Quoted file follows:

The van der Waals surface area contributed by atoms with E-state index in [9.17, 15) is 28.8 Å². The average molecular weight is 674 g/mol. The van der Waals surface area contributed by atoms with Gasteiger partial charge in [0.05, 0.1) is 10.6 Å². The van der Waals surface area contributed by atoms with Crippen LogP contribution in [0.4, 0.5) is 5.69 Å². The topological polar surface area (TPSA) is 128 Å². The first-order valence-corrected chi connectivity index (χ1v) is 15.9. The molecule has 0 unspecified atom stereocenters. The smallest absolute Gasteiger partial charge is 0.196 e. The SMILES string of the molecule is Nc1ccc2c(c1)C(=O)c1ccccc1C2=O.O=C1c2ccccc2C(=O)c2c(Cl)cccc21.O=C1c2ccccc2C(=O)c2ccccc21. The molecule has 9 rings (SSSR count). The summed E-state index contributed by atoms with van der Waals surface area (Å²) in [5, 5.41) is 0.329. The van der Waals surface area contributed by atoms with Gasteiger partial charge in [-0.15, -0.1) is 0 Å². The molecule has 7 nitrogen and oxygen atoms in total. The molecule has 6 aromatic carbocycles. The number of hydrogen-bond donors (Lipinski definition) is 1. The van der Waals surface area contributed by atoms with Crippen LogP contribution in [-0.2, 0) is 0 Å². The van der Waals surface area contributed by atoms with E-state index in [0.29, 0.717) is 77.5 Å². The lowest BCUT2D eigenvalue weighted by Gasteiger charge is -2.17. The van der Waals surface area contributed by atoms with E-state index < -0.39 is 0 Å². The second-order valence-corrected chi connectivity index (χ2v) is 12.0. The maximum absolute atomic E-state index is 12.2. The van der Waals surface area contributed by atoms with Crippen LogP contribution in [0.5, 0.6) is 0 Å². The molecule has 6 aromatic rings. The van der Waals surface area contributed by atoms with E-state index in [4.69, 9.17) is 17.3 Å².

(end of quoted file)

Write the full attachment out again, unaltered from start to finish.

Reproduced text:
The van der Waals surface area contributed by atoms with E-state index in [9.17, 15) is 28.8 Å². The average molecular weight is 674 g/mol. The van der Waals surface area contributed by atoms with Gasteiger partial charge in [0.05, 0.1) is 10.6 Å². The van der Waals surface area contributed by atoms with Crippen LogP contribution in [0.4, 0.5) is 5.69 Å². The topological polar surface area (TPSA) is 128 Å². The first-order valence-corrected chi connectivity index (χ1v) is 15.9. The molecule has 0 unspecified atom stereocenters. The smallest absolute Gasteiger partial charge is 0.196 e. The SMILES string of the molecule is Nc1ccc2c(c1)C(=O)c1ccccc1C2=O.O=C1c2ccccc2C(=O)c2c(Cl)cccc21.O=C1c2ccccc2C(=O)c2ccccc21. The molecule has 9 rings (SSSR count). The summed E-state index contributed by atoms with van der Waals surface area (Å²) in [5, 5.41) is 0.329. The van der Waals surface area contributed by atoms with Gasteiger partial charge in [-0.15, -0.1) is 0 Å². The molecule has 7 nitrogen and oxygen atoms in total. The molecule has 6 aromatic carbocycles. The number of hydrogen-bond donors (Lipinski definition) is 1. The van der Waals surface area contributed by atoms with Crippen LogP contribution in [-0.2, 0) is 0 Å². The van der Waals surface area contributed by atoms with E-state index in [0.29, 0.717) is 77.5 Å². The lowest BCUT2D eigenvalue weighted by Gasteiger charge is -2.17. The van der Waals surface area contributed by atoms with E-state index < -0.39 is 0 Å². The second-order valence-corrected chi connectivity index (χ2v) is 12.0. The maximum absolute atomic E-state index is 12.2. The van der Waals surface area contributed by atoms with Crippen LogP contribution in [0.5, 0.6) is 0 Å². The molecule has 6 aromatic rings. The van der Waals surface area contributed by atoms with E-state index in [4.69, 9.17) is 17.3 Å².